The road to Khevi is known as the Georgian Military Highway. Built in the 17th century along an ancient trade route, the legendary road makes for an epic journey with many photo-worthy stops and scenic tourist places along the way.
The most famous picture of Georgia is the view of Gergeti Trinity Church, as seen from Kazbegi town. Each year, thousands of tourists travel all the way up into the majestic Kazbegi Mountains just to lay their eyes on this breathtaking sight. Ranked as one of the world’s most beautiful churches, Gergeti Trinity Church is today the top visited tourist attraction in Georgia.
Perched on the imposing Kazbegi Mountains and surrounded by the vastness of Georgian nature, the isolated location of Gergeti Trinity Church has made it the iconic symbol of the Caucasus. No visit to Georgia is complete without hiking up to the staggeringly beautiful 14th century church. The surroundings are absolutely stunning and, once at the top, you will be rewarded with epic panoramas.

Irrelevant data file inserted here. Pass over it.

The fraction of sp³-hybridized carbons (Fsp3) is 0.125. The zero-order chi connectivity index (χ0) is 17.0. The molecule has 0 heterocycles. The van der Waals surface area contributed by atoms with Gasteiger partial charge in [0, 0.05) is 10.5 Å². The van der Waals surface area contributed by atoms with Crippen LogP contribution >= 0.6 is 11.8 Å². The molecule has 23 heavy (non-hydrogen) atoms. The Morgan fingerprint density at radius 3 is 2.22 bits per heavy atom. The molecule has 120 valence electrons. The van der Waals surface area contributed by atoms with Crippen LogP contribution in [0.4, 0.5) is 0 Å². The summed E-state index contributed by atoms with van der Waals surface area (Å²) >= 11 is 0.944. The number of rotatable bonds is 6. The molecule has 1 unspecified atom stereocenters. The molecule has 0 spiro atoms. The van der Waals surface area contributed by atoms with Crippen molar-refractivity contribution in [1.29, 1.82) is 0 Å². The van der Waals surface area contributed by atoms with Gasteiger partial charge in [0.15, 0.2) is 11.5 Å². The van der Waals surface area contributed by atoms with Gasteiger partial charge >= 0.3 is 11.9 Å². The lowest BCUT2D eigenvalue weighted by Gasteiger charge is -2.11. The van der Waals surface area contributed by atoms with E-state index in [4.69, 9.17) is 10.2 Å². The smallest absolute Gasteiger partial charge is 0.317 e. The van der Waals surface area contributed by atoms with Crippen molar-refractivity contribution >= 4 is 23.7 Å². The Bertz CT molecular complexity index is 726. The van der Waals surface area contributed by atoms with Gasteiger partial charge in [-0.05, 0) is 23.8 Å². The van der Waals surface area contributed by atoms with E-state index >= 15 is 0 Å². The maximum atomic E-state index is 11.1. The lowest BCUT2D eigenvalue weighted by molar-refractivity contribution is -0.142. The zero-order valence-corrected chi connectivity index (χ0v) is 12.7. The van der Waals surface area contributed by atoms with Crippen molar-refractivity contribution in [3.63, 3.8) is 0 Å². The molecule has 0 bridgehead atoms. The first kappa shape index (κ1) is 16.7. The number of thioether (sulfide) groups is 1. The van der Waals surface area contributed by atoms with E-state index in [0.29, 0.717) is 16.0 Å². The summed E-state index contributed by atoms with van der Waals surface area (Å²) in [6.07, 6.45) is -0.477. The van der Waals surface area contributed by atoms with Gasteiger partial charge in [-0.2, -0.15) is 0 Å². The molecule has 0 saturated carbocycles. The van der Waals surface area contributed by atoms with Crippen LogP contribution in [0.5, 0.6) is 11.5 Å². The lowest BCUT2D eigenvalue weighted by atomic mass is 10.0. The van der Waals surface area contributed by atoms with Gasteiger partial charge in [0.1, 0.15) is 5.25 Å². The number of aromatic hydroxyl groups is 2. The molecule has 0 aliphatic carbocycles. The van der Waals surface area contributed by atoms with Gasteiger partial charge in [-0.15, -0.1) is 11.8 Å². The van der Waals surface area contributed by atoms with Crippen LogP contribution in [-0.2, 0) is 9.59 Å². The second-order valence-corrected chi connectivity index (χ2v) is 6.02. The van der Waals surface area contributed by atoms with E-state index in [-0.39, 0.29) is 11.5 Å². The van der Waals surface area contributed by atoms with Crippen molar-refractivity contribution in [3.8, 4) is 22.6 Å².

Commonly known as Kazbegi, Stepantsminda is the main settlement of Khevi. A small valley town steeped in ancient history, Stepantsminda is remarkable for its stunning setting among the Greater Caucasus Mountains.
History buffs can explore the Stepantsminda Historic Museum, which is situated in the childhood home of Alexander Kazbegi. The museum displays the famous writer’s library and personal belongings, along with Georgian artifacts from Khevi, archaeological findings, religious items, books and local artworks.
Experienced trekkers can hike farther from Gergeti Trinity Church to the dazzling Gergeti Glacier. The landscape is riveting with uninterrupted views of the Kazbegi Mountains from different perspectives. This roundtrip trek takes 8 to 9 hours, so set off early in the morning.
The third highest mountain in Georgia, Mount Kazbegi is a peak of the Great Caucasus range, located at a Georgian altitudinal zone of 5,047m above sea level. One of the most beautiful peaks of the Caucasus, Mount Kazbek has been listed on the 100 places where you have to travel at least once in your life.
You can enjoy great views of the Kazbegi Mountains from practically everywhere in Stepantsminda. But for the most stunning panoramas, hike up to Gergeti Trinity Church. Mount Kazbegi is the most popular mountain climbing destination in Georgia with many multi-day tours for experienced trekkers available in summer.